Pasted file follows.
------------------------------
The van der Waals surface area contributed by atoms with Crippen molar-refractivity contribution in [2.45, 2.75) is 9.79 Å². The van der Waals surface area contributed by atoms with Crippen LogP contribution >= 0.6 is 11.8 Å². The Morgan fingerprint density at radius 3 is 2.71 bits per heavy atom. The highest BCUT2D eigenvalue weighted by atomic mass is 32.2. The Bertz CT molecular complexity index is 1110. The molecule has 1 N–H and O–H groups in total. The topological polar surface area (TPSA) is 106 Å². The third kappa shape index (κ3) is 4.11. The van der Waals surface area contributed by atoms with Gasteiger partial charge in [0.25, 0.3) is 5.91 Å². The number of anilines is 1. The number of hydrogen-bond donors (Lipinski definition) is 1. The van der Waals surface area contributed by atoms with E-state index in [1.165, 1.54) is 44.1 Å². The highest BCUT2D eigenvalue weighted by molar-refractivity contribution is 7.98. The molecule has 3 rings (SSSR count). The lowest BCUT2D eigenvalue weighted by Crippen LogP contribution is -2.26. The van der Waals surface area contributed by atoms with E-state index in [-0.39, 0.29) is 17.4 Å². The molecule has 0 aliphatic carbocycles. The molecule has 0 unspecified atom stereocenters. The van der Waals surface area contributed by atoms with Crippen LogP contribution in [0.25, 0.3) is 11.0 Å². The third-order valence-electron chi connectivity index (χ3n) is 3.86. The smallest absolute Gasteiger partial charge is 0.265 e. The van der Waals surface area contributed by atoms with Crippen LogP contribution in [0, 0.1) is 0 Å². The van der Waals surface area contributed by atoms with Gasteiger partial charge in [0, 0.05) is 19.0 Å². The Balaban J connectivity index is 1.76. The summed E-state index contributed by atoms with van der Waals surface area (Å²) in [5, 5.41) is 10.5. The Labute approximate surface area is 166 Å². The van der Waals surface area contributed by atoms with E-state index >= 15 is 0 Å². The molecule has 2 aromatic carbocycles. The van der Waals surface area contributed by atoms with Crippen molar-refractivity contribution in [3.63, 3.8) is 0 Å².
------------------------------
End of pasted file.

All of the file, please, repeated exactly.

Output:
The van der Waals surface area contributed by atoms with Crippen molar-refractivity contribution in [2.45, 2.75) is 9.79 Å². The van der Waals surface area contributed by atoms with Crippen LogP contribution >= 0.6 is 11.8 Å². The Morgan fingerprint density at radius 3 is 2.71 bits per heavy atom. The highest BCUT2D eigenvalue weighted by atomic mass is 32.2. The Bertz CT molecular complexity index is 1110. The molecule has 1 N–H and O–H groups in total. The topological polar surface area (TPSA) is 106 Å². The third kappa shape index (κ3) is 4.11. The van der Waals surface area contributed by atoms with Gasteiger partial charge in [0.25, 0.3) is 5.91 Å². The number of anilines is 1. The number of hydrogen-bond donors (Lipinski definition) is 1. The van der Waals surface area contributed by atoms with E-state index in [1.165, 1.54) is 44.1 Å². The highest BCUT2D eigenvalue weighted by molar-refractivity contribution is 7.98. The molecule has 3 rings (SSSR count). The lowest BCUT2D eigenvalue weighted by Crippen LogP contribution is -2.26. The van der Waals surface area contributed by atoms with E-state index in [-0.39, 0.29) is 17.4 Å². The molecule has 0 aliphatic carbocycles. The molecule has 0 unspecified atom stereocenters. The van der Waals surface area contributed by atoms with Crippen LogP contribution in [0.25, 0.3) is 11.0 Å². The third-order valence-electron chi connectivity index (χ3n) is 3.86. The smallest absolute Gasteiger partial charge is 0.265 e. The van der Waals surface area contributed by atoms with Crippen LogP contribution in [0, 0.1) is 0 Å². The van der Waals surface area contributed by atoms with Gasteiger partial charge in [0, 0.05) is 19.0 Å². The Balaban J connectivity index is 1.76. The summed E-state index contributed by atoms with van der Waals surface area (Å²) in [5, 5.41) is 10.5. The Labute approximate surface area is 166 Å². The van der Waals surface area contributed by atoms with E-state index >= 15 is 0 Å². The molecule has 2 aromatic carbocycles. The van der Waals surface area contributed by atoms with Crippen molar-refractivity contribution in [3.63, 3.8) is 0 Å².